The critics are holding nothing back in their disdain for President Trump’s choice of Kathy Kraninger to be the next director of the Bureau of Consumer Financial Protection.
It took a couple of days, but Democrats and consumer advocates had their pitchforks and torches out yesterday as they blasted away at Kraninger and President Trump for nominating an individual with no experience in either consumer protection or financial services. Kraninger is currently an associate director at the White House Office of Management and Budget, where she works for Mick Mulvaney, who is the acting director of the BCFP.
“This nominee is not qualified for this position,” said J.W. Verret, an assistant law professor at George Mason University and a former staffer on the House Financial Services Committee. “Every other candidate that was mentioned was more qualified.”
One person who has been surprisingly silent since Kraninger’s name was released has been Sen. Elizabeth Warren [D-Mass.], one of the architects of the BCFP and one of Mulvaney’s most vocal critics during his seven months as acting director. Sen. Warren has yet to release a statement or comment about Kraninger’s nomination. But if her feelings are the same as other Democrats, you can imagine the likely adjectives she will be using.
“Her apparent lack of experience in consumer finance, coupled with the Administration’s hostility to consumer protection, raises questions about her qualifications to lead such an important agency,” said Rep. Nancy Pelosi [D-Calif.], the House Minority Leader.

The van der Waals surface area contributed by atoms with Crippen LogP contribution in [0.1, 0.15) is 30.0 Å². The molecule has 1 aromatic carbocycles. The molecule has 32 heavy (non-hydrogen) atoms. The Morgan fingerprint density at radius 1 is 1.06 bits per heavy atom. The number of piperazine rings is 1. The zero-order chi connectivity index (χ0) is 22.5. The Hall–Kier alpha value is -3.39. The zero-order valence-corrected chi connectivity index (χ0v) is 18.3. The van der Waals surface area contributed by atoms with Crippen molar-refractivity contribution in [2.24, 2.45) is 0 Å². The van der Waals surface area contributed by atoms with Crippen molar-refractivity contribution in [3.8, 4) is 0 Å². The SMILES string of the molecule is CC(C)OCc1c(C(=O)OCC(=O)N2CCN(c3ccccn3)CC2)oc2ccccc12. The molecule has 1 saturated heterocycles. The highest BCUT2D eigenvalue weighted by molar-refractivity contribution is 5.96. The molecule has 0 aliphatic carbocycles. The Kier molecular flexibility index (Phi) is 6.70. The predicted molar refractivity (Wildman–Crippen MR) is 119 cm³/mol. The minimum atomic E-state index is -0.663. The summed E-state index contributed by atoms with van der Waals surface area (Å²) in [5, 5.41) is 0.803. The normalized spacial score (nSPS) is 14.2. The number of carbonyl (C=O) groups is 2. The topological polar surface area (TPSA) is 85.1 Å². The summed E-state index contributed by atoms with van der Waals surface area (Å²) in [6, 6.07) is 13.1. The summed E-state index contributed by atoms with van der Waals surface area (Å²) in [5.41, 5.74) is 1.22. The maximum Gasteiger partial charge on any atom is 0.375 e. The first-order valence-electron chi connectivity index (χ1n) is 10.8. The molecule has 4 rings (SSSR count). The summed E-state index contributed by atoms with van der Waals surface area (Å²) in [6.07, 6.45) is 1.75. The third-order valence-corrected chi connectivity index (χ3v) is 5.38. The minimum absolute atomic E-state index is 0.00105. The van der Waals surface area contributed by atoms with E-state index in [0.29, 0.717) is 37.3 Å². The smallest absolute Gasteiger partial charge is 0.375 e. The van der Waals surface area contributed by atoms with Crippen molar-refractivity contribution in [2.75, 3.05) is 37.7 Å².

Consumer advocates see the move as a thinly veiled attempt to keep Mulvaney running the BCFP for the foreseeable future. Mulvaney can remain acting director as long as someone has been nominated to become permanent director. When the current session of Congress ends at the end of this year and a new session is gaveled in, if a nominee has not been confirmed by the Senate, President Trump can reappoint Mulvaney as acting director for another 220 days before having to renominate a new permanent director. One report said a vote on her confirmation may not happen until 2019, after the mid-term elections. If Democrats take back control of the Senate in the mid-terms, that could set the stage for a contentious confirmation process for anyone nominated by President Trump.
Is there some poetic justice or karmic retribution that President Trump has nominated a subordinate to Mulvaney, similar to what former director Richard Cordray did in the hours before he resigned last November, when he promoted Leandra English to deputy director of the bureau in the hopes that she would replace him as acting director when he left? That’s for the president and Mulvaney to know and everyone else to find out.